While the muscle-car era was coming to an end, Cadillac prepared the road for luxurious models designed for those who were not that much attracted by quarter-mile times or cornering speeds. Thus, the ninth generation of the Eldorado appeared in 1971 and showed a size increase. It was longer than most four-door sedans on the market. In its open-top shape, it also replaced the former de Ville rag top.
Right from the start, Cadillac tried to create an impressive vehicle fit for those with deep pockets and a taste for luxury. It adopted a new design, with squared lines and flat panels. Moreover, due to its front-wheel drive architecture, it had to have a longer front overhang. At the front, the sculptural vertical grille was a new design element, which stood in place for decades to come. It also boasted a wide V-shaped front fascia, resembling a ship's bow.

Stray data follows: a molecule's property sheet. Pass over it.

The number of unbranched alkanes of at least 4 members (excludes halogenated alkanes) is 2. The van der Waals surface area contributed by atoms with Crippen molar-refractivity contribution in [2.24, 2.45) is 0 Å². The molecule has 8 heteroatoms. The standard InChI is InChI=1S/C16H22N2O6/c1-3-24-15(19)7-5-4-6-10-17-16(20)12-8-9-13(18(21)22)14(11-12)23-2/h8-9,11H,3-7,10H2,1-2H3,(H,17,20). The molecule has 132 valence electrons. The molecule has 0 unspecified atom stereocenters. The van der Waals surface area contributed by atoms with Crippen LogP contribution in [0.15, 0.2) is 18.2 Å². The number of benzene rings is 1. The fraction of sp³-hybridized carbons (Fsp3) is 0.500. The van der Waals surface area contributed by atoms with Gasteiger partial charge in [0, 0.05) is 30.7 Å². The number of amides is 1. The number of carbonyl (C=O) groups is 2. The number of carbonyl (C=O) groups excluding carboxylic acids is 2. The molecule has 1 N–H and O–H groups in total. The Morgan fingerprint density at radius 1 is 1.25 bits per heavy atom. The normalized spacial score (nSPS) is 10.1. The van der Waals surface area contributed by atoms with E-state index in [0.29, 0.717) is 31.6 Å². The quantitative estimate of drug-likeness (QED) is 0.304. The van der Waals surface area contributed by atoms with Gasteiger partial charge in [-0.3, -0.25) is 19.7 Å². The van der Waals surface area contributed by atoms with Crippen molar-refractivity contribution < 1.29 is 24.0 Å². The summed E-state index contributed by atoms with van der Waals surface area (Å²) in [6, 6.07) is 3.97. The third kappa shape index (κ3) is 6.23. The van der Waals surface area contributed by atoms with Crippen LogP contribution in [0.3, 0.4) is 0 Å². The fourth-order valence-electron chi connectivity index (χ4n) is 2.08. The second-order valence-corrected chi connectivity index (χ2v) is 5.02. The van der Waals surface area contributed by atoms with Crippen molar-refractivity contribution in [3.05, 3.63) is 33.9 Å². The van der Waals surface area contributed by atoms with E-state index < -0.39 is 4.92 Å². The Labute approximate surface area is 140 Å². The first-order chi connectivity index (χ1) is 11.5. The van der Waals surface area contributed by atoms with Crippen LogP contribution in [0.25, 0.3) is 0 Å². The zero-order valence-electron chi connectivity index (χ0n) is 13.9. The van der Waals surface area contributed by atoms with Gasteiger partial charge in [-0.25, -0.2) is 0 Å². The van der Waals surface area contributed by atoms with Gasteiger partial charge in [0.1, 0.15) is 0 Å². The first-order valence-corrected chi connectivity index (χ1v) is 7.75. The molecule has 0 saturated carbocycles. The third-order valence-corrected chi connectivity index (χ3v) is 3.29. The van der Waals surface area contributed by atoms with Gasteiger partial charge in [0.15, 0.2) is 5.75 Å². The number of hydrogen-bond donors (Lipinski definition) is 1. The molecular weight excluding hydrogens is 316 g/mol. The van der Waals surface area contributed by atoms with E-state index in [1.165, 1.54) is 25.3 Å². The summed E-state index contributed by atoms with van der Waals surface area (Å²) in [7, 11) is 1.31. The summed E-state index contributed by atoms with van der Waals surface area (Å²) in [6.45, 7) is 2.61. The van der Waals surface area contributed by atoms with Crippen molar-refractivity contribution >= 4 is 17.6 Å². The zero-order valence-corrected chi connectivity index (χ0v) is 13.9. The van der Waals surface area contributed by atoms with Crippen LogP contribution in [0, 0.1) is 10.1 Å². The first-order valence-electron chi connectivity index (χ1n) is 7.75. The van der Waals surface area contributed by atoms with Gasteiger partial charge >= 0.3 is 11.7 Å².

With its lavish cabin fit for at least five occupants, the Eldorado boasted full vinyl seats and plenty of legroom for all occupants, thanks to its 126.3" (3,208 mm) wheelbase. In terms of safety, apart from the optional airbag, it also featured a system that told the driver about the lightbulbs status. Thus, they didn't have to go around the car and see if all the lamps were in running order.
Under the hood, Cadillac installed a huge, 500 cu-in engine (8.2-liter), which was later replaced by a smaller 425 cu-in powerplant. The only available transmission was a three-speed automatic. For enhanced comfort, the Eldorado sported coil-springs in the back.